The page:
To be sure, there were financial reasons for the reluctance of some consumer companies. Having spent billions or tens of billions of dollars over the years to establish a presence in the country, it would be a huge loss for them to cut all ties now.

These are the repercussions that a number of companies would feel if they pulled out of Russia.

business

russia business

Caterpillar

$4 billion (8% of sales)

kimberly clark

$600 million (3% of sales)

mcdonalds

$2.3 billion, (9% of sales)

Mondelez International

$1 billion (3.5% of sales)

Nestle

$1.7 billion (2.3% of sales)

Data source: Yale University; SEC reports of companies.

How far does that go?

They are not insignificant sums, but for many they are insignificant compared to what they generate in other countries that, in the best of cases, can charitably be described as lagging behind in human rights.

This begs the question: If companies are being pressured to sever ties with Russia, why not China, which has been accused of genocide against ethnic Uyghurs and is reportedly considering a similar invasion of Taiwan?

For many companies, China is the hub of their growth. McDonald’s has 4,395 restaurants in China, more than any other international market and 11% of the fast food chain’s global sales. Shutting down operations in China would be devastating compared to shutting down Russia’s 847 sites.

Starbucks also operates 31% of its 17,100 stores in China and admits the country is critical to its growth and profitability. The same is true for Disney, which owns two theme parks in China and is considering how best to position its films to do well in China, even though Asia-Pacific as a whole accounts for just 10% of sales. from Disney.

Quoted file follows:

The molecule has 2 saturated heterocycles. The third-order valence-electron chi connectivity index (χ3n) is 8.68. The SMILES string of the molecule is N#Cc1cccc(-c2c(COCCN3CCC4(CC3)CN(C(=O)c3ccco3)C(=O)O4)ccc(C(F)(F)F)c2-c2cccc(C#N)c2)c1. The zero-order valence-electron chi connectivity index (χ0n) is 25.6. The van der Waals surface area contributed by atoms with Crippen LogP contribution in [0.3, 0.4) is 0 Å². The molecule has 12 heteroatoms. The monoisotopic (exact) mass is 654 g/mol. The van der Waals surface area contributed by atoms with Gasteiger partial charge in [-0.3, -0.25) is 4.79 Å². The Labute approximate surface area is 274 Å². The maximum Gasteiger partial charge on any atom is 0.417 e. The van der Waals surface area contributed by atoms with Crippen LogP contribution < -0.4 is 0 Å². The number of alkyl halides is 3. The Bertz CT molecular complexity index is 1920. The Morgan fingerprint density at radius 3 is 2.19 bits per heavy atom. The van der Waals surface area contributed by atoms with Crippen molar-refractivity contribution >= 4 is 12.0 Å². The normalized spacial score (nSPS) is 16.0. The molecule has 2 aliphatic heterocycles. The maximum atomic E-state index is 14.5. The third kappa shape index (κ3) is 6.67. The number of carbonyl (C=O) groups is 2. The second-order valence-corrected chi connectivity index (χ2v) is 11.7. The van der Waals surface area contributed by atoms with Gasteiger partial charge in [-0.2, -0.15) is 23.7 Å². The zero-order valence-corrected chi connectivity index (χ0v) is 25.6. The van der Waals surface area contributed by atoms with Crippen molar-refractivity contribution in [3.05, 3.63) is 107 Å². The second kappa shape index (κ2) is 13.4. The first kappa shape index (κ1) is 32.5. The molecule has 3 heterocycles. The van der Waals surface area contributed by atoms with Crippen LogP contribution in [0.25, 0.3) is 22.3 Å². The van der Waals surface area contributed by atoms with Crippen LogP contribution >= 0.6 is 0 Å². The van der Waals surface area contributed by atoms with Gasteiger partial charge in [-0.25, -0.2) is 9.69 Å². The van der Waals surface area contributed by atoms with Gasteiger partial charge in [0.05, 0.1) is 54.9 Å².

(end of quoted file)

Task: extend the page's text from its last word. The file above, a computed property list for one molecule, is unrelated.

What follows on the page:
the final bill

Because many of these companies have championed social justice in the West, they are now expected to take a broader view of world events. War is probably the most devastating evil that can befall a people, costing lives and ruining the economy, but after Russia invaded Ukraine, deciding how far to go with virtue might be the hardest task for corporations.

If they fail to get involved elsewhere, the accounts could add up and, for investors, the exposure of companies in countries with questionable human rights records may increase the risk of owning them to unacceptable levels.

The article What is the risk of a Russian divestment? first appeared in The Motley Fool Germany.

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This article represents the author’s opinion, which may differ from the “official” recommendation position of a premium Motley Fool advisory service. Questioning an investment thesis, including our own, helps us all think critically about investing and make decisions that help us become smarter, happier, and richer.

Suzanne Frey, an Alphabet executive, is a member of The Motley Fool’s board of directors. This article was written by Rich Duprey and was published on Fool.com on 03/10/2022. It has been translated so that our German readers can join the discussion.

The Motley Fool owns stock and recommends Alphabet (A-shares), Netflix, Nike, Roku, Spotify Technology, Starbucks, Twitter, and Walt Disney. The Motley Fool recommends Alphabet (C-shares), Nestlé and The TJX Companies and recommends the following options: $145 long calls in January 2024 at Walt Disney, $100 short calls in April 2022 at Starbucks, and $155 short calls in January 2024 at Walt Disney.

Motley Fool Germany 2022